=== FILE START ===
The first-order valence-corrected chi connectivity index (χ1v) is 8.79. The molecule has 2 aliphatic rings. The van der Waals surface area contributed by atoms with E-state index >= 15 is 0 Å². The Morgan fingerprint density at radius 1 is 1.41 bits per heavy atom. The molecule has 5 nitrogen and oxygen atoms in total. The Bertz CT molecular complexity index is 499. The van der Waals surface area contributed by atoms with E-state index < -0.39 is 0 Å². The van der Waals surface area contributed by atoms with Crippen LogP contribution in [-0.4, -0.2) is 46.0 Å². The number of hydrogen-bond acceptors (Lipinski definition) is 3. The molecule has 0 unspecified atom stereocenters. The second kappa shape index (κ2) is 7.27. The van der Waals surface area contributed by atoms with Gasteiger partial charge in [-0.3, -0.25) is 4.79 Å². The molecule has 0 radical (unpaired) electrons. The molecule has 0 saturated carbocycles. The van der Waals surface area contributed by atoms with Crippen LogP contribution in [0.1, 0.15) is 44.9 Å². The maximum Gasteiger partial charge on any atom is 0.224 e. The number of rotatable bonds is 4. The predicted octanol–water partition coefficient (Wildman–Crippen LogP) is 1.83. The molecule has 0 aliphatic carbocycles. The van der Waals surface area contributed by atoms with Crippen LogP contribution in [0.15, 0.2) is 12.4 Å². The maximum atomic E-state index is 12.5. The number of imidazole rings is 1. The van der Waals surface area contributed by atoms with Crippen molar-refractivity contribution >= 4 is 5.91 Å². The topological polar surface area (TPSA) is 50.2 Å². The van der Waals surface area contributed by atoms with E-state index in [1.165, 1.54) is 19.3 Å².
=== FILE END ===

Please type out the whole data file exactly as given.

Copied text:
The first-order valence-corrected chi connectivity index (χ1v) is 8.79. The molecule has 2 aliphatic rings. The van der Waals surface area contributed by atoms with E-state index >= 15 is 0 Å². The Morgan fingerprint density at radius 1 is 1.41 bits per heavy atom. The molecule has 5 nitrogen and oxygen atoms in total. The Bertz CT molecular complexity index is 499. The van der Waals surface area contributed by atoms with E-state index < -0.39 is 0 Å². The van der Waals surface area contributed by atoms with Crippen LogP contribution in [-0.4, -0.2) is 46.0 Å². The number of hydrogen-bond acceptors (Lipinski definition) is 3. The molecule has 0 unspecified atom stereocenters. The second kappa shape index (κ2) is 7.27. The van der Waals surface area contributed by atoms with Gasteiger partial charge in [-0.3, -0.25) is 4.79 Å². The molecule has 0 radical (unpaired) electrons. The molecule has 0 saturated carbocycles. The van der Waals surface area contributed by atoms with Crippen LogP contribution in [0.1, 0.15) is 44.9 Å². The maximum Gasteiger partial charge on any atom is 0.224 e. The number of rotatable bonds is 4. The predicted octanol–water partition coefficient (Wildman–Crippen LogP) is 1.83. The molecule has 0 aliphatic carbocycles. The van der Waals surface area contributed by atoms with Crippen LogP contribution in [0.15, 0.2) is 12.4 Å². The maximum atomic E-state index is 12.5. The number of imidazole rings is 1. The van der Waals surface area contributed by atoms with Crippen molar-refractivity contribution >= 4 is 5.91 Å². The topological polar surface area (TPSA) is 50.2 Å². The van der Waals surface area contributed by atoms with E-state index in [1.165, 1.54) is 19.3 Å².